Steve Balch is the emeritus Director of The Institute for the Study of Western Civilization at Texas Tech University. He is also the founding President of the National Association of Scholars.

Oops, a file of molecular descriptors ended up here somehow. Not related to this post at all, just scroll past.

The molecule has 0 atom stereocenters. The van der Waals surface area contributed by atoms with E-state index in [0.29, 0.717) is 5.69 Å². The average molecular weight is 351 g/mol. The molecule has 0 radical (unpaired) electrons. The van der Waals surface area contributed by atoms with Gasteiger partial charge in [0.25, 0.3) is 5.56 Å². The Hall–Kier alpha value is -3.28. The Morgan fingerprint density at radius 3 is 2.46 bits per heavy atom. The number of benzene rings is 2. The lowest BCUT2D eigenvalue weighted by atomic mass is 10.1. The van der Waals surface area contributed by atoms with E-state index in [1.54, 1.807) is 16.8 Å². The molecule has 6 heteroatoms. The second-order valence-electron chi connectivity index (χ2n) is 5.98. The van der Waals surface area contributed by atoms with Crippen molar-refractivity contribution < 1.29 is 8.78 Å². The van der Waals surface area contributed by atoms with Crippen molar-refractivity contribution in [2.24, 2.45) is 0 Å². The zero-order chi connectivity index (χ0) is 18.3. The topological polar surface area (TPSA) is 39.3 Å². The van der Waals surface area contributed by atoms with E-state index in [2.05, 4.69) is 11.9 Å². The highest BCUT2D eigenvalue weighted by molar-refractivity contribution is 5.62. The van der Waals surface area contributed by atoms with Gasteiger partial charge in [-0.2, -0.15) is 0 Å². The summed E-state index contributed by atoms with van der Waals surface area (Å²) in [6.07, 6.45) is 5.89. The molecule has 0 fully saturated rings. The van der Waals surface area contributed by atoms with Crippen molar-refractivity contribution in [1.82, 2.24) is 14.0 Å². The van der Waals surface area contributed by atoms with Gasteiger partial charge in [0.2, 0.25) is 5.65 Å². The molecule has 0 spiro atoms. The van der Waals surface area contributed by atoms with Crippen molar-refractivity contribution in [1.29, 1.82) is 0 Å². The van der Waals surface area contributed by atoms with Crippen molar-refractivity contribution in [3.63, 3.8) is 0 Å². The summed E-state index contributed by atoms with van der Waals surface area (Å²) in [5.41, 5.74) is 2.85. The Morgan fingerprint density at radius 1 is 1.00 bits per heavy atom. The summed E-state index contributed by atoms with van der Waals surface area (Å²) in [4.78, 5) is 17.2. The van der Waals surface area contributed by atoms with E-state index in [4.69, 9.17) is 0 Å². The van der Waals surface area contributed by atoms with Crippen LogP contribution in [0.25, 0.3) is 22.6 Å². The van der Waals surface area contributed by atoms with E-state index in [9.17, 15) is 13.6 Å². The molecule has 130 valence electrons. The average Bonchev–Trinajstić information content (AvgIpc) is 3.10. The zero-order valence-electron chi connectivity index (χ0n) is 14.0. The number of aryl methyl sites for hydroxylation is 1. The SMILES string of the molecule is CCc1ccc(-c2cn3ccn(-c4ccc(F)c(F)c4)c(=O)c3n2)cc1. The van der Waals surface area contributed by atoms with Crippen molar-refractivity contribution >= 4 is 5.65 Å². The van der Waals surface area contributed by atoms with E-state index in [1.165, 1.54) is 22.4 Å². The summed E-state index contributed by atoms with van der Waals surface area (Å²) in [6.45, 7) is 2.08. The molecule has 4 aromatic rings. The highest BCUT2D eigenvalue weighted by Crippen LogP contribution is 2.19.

If you’ve ever wondered what the practice of medicine would look like viewed through a proctoscope, the answers are here and they’re mainly hilarious. With this book, Neil Kurtzman, a distinguished physician and medical scientist, shows himself in the same comic league as Jerry Seinfeld, Woody Allen, and the even greater genius who scripted The Three Stooges. Think misdiagnoses, iatrogenic illnesses, lost biopsies, and rampant malpractice can’t be funny – well think again! The real medical education of Kurtzman’s picaresque hero, Richard Grollman, (actually his youthful late 1950s and early self) is almost nothing about texts and lectures than it is the experience of his own, his peers, and his supposed mentor’s repeated follies and confusions. And it results in his recognition of a deep truth not only about medicine but the whole wide world: given the mediocrity, self-serving, and vainglory of nearly all within it, leaving problems to resolve themselves is most often the best policy. You might not believe this true for our most esteemed profession before reading Doing Nothing, but you will certainly afterward. Indeed, if you ever suspect you’re seriously ill don’t deliver yourself to a hospital, read this book instead. At least you’ll die laughing.